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Help second-graders develop a ­lifelong love of the printed word

       When did you learn to read?        That lifelong magic happens very young, at five or six. Young as it is, seven may be too late. The high school dropout rate for kids who haven’t learned to read at grade level by the third grade is 40 percent higher than for those who do.
Surprised Allison Felton wins the Oscar of Education
        “Could it be me …” Allison Felton wondered in amazement as eyes turned her way in the Annapolis High School auditorium Wednesday, January 24. “When I first started teaching, I really questioned whether teaching was for me, but thanks to support from my colleagues I decided to stick with it,” she said through tears.          Felton, an algebra teacher at Annapolis High School, had just found out she was the winner of the $25,000 Milken Educator Award.
Is cursive an evolutionary dodo?
       Can you sign your name in cursive?

Fourth-grade student artists tell it four ways

       Kathy Wolfstone-Smith took an artistic gamble last summer.        Wolfstone-Smith, who teaches arts and humanities at Shady Side Elementary, asked the Captain Avery Museum to display her students’ work.         “Kudos to them for being so supportive,” she says. “At the time we set this up, I had no way of knowing how it was going to turn out.”

This time of year, a bird eats what it can get

      Great blue herons in the Chesapeake Bay area do not migrate in the winter. They struggle to find food when the waters freeze. They will look to areas of flowing water and sometimes stake out grassy fields to catch mice and small birds.        Herons from the snowier north usually migrate to warmer climates.       This Chesapeake heron has caught a hogchoker.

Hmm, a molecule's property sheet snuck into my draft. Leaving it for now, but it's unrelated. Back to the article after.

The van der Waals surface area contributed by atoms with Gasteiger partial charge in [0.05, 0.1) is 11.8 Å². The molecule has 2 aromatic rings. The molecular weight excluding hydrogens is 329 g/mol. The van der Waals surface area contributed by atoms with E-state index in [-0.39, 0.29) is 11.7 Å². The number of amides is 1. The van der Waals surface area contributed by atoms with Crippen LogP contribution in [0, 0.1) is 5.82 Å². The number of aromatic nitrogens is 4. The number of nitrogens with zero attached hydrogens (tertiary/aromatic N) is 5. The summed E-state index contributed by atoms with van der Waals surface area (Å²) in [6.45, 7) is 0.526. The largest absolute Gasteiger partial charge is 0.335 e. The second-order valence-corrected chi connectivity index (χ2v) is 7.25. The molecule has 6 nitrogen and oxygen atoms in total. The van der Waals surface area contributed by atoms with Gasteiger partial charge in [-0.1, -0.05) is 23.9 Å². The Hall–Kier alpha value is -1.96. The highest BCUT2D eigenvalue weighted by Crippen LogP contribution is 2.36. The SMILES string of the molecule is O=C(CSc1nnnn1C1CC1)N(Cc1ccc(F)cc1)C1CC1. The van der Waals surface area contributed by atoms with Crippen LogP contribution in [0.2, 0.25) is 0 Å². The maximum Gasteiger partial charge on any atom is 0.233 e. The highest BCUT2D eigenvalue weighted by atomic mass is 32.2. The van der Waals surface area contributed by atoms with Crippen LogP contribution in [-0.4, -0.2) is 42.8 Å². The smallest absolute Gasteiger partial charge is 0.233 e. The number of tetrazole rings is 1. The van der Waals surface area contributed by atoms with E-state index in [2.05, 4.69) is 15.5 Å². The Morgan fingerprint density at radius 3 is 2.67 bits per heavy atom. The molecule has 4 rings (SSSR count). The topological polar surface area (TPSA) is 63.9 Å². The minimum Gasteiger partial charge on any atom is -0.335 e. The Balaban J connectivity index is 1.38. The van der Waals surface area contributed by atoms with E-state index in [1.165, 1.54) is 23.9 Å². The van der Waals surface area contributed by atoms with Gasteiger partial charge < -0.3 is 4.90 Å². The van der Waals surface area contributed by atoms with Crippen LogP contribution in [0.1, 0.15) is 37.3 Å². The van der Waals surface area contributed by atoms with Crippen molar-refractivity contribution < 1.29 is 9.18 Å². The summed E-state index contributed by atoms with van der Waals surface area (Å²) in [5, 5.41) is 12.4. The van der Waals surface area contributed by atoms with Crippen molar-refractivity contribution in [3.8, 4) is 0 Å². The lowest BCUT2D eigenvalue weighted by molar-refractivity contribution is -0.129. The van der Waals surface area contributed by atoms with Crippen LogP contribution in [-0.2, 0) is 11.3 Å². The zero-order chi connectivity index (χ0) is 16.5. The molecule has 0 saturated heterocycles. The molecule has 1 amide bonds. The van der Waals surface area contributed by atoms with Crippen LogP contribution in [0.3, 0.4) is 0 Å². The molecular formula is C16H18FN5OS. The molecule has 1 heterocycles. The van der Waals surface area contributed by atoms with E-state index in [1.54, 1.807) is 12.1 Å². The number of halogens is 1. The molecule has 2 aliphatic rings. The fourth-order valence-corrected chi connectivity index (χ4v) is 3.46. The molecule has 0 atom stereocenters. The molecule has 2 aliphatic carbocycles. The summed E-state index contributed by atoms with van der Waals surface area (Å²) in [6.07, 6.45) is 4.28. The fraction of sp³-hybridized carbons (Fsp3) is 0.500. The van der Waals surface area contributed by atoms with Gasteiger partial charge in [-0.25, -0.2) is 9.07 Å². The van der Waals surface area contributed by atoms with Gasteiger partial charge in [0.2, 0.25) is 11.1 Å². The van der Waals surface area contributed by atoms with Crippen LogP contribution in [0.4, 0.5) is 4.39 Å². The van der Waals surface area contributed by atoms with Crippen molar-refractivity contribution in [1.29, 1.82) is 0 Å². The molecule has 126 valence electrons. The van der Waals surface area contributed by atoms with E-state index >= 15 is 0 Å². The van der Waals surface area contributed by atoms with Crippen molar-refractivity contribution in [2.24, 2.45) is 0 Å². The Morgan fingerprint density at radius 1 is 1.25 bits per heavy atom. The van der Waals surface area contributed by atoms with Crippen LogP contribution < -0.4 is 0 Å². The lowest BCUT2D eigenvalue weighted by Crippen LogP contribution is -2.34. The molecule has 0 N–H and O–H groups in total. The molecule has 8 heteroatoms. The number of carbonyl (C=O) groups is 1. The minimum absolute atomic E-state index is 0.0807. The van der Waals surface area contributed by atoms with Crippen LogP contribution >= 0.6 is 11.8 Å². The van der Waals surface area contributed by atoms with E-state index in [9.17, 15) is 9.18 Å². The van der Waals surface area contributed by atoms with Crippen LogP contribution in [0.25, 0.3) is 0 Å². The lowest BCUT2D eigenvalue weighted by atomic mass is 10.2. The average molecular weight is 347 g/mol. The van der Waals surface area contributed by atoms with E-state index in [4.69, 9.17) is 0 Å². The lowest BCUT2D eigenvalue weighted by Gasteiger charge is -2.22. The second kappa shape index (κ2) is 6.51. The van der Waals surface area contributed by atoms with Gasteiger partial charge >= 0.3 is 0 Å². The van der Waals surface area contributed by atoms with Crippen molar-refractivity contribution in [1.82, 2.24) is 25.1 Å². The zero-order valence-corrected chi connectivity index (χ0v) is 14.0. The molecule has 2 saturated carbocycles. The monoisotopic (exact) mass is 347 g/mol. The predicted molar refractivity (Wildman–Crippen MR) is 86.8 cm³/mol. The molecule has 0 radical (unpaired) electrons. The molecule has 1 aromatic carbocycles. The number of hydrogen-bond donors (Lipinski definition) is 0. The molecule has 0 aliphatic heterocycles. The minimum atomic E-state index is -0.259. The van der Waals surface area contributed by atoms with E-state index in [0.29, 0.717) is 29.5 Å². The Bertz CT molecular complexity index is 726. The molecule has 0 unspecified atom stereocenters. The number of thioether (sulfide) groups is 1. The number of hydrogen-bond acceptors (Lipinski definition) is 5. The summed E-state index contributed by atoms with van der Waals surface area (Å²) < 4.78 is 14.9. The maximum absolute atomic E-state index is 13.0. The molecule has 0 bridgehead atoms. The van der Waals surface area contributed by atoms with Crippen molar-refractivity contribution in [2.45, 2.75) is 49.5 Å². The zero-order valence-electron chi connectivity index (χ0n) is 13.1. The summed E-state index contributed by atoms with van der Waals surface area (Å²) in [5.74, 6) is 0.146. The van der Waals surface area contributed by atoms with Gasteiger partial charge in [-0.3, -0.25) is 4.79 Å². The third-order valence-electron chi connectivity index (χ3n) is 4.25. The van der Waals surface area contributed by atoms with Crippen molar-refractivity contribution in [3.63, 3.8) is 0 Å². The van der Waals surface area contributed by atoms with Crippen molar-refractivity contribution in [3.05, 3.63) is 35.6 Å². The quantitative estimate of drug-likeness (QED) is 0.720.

Rich or poor, Owensville ­Primary Care turns no one away

Over $10,000. That’s what the average American spent for health care in 2016, and up is where that number is heading.      “My wife’s health insurance jumped 38.9 percent,” laments a friend recently retired. “My pension is disappearing.”      Across the age spectrum, you hear endless variationa of the same story.

The state has a new, more environmentally friendly way to fight snow and ice

     Now that winter has come to Maryland, the State Highway Administration is hard at work keeping our roads free of snow and ice. Snowplows are a familiar sight after a heavy snowfall. But just as much work goes on before the cold stuff even starts to fall. As soon as snow, sleet or freezing rain is forecast, fleets of trucks lay a preemptive layer of de-icers.

"If we don’t tell these stories, no one will know what life was really like"

      Important African American history is being lost with each passing year. You can help preserve the past before it disappears forever by sharing a story about the civil rights era and historic sites in Anne Arundel County.       The Lost Towns Project wants to hear your stories about African American history for two grants sponsored by the National Park Service Civil Rights African American Historic Preservation Program and the Maryland Heritage Areas Authority. 

Most Baltimore orioles head south … Not this one

     This Baltimore oriole failed to migrate. Orioles usually fly down to Central and South America and winter in the warmth. Occasionally a bird will stay behind and tough it out in the cold. I think this is the second year for this bird to winter-over; one of its stops is my backyard in Riva.
A “little taste of summer" drops anchor at the Baltimore Boat Show
      Why wait until spring to indulge your inner boat fanatic? Head to the 2018 Baltimore Boat Show to see what’s in store for this summer’s boating adventures.       “The show is a great outing for the whole family, whether you’ve been on the water your whole life or you’re looking to dip your toes into boating. We have a huge selection of dealers and boats, plus boating seminars for all skill levels,” says show manager David Bachinski.